A short photo story about a trip to the Caucasus Mountain Observatory

    This is how you sit in your office, develop a device, and then find yourself in a taxi, which stands in front of the gates of the Caucasus Mountain Observatory of GAISH Moscow State University at an altitude of 2 km above sea level.

    Some bold photos under the cut.

    A couple of months ago, our tiny engineering bureau took an order to develop a device for a telescope. I won’t tell you about the device in detail, because you must comply with the NDA. Outside the window was spring Petersburg, the electronics engineers soldered the circuit, wrote the firmware, I made models, prepared control programs for the CNC, and milled the parts one at a time. On one of the days the device was assembled, and dozens of test launches remained behind. A message from the customer flew into the messenger that it was time to fly out to field trials and after a couple of hours a ticket Petersburg - Mineralnye Vody fell into the mail. Test Place -Caucasus Mountain Observatory GAISH MSU .

    To tell you the truth, I never looked through a telescope in my life, and I didn’t even stand next to the people watching, although I signed up for all possible astronomical and just space publics, as well as watching Curiosity from his very first solo with constant interest. But KGO knew about the existence, unlike all taxi drivers, that they live near the Mineralnye Vody airport. So, upon arrival, I had to explain for a long time, first to the dispatchers, and then to the drivers, that if you go outside Kislovodsk and find a place called Kichi-Balyk, then climbing up the mountain you can find two whole observatories and the highest of them will be KGO. Only GPS coordinates helped, because Yandex.Maps weren’t found by the dispatchers, but they don’t know and don’t want to know Google Maps.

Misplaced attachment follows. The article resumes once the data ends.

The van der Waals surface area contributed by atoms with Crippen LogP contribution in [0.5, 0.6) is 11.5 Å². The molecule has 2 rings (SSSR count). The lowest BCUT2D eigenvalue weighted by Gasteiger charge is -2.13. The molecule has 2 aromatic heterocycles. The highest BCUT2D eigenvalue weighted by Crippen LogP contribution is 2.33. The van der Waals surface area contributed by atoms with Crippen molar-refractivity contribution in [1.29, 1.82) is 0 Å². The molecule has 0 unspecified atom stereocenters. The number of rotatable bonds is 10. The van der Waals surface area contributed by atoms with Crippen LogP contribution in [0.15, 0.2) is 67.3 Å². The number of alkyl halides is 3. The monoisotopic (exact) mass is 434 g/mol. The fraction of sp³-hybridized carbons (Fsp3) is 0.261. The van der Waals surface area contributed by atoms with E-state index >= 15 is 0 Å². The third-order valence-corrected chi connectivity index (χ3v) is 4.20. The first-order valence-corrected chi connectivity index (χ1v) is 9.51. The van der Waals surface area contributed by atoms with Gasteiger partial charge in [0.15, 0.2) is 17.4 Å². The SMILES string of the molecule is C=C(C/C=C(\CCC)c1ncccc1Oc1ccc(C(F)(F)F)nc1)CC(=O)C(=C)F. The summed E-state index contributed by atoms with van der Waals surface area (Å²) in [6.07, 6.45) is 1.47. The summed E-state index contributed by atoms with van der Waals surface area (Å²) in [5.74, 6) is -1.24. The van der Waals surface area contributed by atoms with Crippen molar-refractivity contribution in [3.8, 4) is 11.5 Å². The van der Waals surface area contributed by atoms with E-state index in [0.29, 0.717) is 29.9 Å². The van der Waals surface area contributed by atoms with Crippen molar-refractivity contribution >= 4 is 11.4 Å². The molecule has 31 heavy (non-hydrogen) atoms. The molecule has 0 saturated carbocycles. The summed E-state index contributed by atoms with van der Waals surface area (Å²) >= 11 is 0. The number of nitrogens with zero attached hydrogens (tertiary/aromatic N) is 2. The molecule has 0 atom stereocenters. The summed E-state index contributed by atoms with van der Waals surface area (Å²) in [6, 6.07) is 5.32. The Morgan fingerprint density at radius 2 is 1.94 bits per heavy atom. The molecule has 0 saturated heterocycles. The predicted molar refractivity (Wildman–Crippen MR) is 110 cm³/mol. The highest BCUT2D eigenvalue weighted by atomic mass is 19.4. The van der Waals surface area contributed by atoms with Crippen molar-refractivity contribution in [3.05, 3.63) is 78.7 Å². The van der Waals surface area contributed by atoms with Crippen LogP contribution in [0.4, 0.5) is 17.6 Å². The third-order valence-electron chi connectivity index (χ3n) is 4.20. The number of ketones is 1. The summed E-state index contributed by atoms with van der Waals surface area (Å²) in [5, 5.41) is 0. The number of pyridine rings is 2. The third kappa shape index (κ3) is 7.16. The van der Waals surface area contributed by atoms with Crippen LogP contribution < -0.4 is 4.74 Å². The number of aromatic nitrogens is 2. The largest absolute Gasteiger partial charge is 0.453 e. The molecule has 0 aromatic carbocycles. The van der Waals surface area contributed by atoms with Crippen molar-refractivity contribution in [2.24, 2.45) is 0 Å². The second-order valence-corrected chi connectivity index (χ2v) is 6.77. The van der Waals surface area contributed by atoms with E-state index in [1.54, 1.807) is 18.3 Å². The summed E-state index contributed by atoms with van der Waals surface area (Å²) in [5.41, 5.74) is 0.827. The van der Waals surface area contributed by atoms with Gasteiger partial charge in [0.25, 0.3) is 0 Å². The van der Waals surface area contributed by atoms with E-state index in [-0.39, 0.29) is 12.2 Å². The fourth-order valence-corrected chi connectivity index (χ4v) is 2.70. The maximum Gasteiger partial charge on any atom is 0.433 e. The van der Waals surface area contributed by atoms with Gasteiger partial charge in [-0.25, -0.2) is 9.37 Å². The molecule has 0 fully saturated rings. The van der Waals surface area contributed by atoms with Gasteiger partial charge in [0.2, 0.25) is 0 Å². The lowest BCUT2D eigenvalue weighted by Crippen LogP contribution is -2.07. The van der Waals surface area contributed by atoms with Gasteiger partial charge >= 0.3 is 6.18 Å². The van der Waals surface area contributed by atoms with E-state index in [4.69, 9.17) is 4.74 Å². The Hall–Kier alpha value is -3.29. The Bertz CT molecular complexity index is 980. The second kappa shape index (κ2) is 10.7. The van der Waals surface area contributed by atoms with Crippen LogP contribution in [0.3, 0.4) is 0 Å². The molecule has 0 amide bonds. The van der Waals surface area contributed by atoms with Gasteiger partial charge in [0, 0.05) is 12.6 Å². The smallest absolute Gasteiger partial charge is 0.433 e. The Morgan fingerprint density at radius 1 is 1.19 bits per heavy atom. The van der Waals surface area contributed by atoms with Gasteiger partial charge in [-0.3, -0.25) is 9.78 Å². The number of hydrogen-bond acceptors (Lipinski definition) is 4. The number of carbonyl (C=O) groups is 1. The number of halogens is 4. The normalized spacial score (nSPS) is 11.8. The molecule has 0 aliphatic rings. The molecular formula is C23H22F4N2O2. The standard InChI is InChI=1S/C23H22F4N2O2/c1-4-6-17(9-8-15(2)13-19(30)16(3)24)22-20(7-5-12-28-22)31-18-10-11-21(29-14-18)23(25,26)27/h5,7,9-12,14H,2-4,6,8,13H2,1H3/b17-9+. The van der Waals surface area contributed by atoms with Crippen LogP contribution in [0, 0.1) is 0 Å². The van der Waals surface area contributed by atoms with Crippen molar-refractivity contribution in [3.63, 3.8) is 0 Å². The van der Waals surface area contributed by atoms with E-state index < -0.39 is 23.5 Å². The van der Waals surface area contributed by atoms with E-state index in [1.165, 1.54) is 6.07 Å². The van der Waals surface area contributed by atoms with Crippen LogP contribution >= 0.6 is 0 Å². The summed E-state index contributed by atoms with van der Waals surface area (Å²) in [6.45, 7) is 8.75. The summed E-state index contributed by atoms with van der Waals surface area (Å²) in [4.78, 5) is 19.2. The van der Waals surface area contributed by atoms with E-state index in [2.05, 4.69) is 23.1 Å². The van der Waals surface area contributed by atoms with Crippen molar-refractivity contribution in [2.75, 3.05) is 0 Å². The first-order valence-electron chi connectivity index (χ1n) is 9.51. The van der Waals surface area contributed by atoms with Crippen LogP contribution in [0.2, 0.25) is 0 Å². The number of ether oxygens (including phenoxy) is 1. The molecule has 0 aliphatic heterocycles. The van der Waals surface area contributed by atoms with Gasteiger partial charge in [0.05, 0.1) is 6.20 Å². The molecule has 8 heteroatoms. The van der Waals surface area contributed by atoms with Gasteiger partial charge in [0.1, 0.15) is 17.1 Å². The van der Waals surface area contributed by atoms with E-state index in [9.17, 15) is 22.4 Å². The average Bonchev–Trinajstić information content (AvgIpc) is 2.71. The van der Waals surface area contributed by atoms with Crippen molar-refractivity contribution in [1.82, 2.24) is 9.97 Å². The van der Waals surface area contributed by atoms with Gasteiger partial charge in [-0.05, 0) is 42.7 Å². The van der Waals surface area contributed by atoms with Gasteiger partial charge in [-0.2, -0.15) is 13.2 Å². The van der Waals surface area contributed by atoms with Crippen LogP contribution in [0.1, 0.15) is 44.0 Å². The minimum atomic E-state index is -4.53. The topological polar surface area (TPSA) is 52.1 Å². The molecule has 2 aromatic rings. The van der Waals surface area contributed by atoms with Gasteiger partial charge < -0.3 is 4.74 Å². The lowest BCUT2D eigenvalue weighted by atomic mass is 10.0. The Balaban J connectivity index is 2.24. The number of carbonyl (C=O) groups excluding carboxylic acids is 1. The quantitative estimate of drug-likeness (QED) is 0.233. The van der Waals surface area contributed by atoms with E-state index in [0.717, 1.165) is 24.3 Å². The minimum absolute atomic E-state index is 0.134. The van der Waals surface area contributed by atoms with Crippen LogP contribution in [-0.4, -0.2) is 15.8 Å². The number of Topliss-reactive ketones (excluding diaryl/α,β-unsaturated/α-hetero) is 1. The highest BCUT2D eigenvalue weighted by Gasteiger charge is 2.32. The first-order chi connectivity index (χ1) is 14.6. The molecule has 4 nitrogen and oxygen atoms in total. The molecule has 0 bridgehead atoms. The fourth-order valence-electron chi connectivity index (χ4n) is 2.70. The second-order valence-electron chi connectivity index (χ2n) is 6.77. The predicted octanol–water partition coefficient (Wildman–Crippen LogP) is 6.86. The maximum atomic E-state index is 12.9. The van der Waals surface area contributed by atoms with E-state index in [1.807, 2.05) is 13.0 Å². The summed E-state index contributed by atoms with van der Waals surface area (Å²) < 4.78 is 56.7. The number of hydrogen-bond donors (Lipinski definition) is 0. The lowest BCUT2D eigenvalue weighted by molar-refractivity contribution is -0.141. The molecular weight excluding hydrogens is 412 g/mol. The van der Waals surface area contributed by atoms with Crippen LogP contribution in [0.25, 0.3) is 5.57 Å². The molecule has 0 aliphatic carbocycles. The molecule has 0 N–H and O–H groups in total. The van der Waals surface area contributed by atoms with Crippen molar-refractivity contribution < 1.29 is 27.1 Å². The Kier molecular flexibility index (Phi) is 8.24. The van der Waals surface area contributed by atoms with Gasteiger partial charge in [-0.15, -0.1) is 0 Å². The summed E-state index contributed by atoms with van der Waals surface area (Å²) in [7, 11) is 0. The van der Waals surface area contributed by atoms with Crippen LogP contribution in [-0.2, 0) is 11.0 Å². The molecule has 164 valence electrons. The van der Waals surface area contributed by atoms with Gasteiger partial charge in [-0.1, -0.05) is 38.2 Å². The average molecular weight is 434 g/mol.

From the taxi window, the road looked colorful and in places was very similar to the landscapes of New Zealand, if you imagine that there are no road signs and cars with Russian numbers:

    Exactly until the moment when we drove to the height of those clouds that were seen from afar:

    Because when we climbed to the very top and approached the gates of the KGO, then we were inside the rain cloud and it seemed that the rain had come from all directions.

    It turned out that in cloudy weather very often a cloud literally crawls into the territory and in a matter of seconds the visibility drops to two to three meters. Here in this photo you can see the pavilion with a small telescope, and in a minute the large telescope in the background became completely invisible:

    The large telescope is a 2.5 m mirror telescope with five ports (1 Cassegrain focus and 4 Nesmith foci), on which different equipment can be mounted.

    Under the dome, it looks like this:

    This is its secondary mirror:

    And this is me for comparison: The

    domed climate is provided by an air conditioning and ventilation installation, which drives air along the insulated air ducts, blowing it around the perimeter of the dome and taking it back: A

    separate oil station provides smooth running of all bearings:

    And these are communications that neatly slide into the basement and go into the observation room:

    In this photo you can see the rails for the movement of the cart, on which the main mirror falls:

    Then this mirror can be sent to the restoration of the mirror coating, which is located in the neighboring building: I

    must say that the observatory has excellent mechanical, electromechanical and auto repair shops that have literally everything that may be needed to solve technical issues.

    Between the buildings, we drove a branded gazelle, in which the headlights were switched on at night by pulling the throttle grip handle toward you.

    In good weather, from the site of a large telescope, the rest of the pavilions look like this:

    Here is one of the smaller telescopes on which we tested:

    The telescope can be pointed both manually and remotely. However, how to manage the dome:

    This telescope is mainly used for photometry, in particular for studying the variation in the light of celestial bodies. So, for example, you can find an exoplanet that revolves around its star and periodically “darkens” it.

    The image is received on a laptop:

    In general, if in a house where astronomers live, someone sits in the kitchen in front of a laptop and a cup of tea for a long night, then most likely this person is observing, but not looking at memes.

    The tests were successful and the last important thing, of course, was to photograph the poor machine, which barely drove on gas due to the rarefied mountain air.

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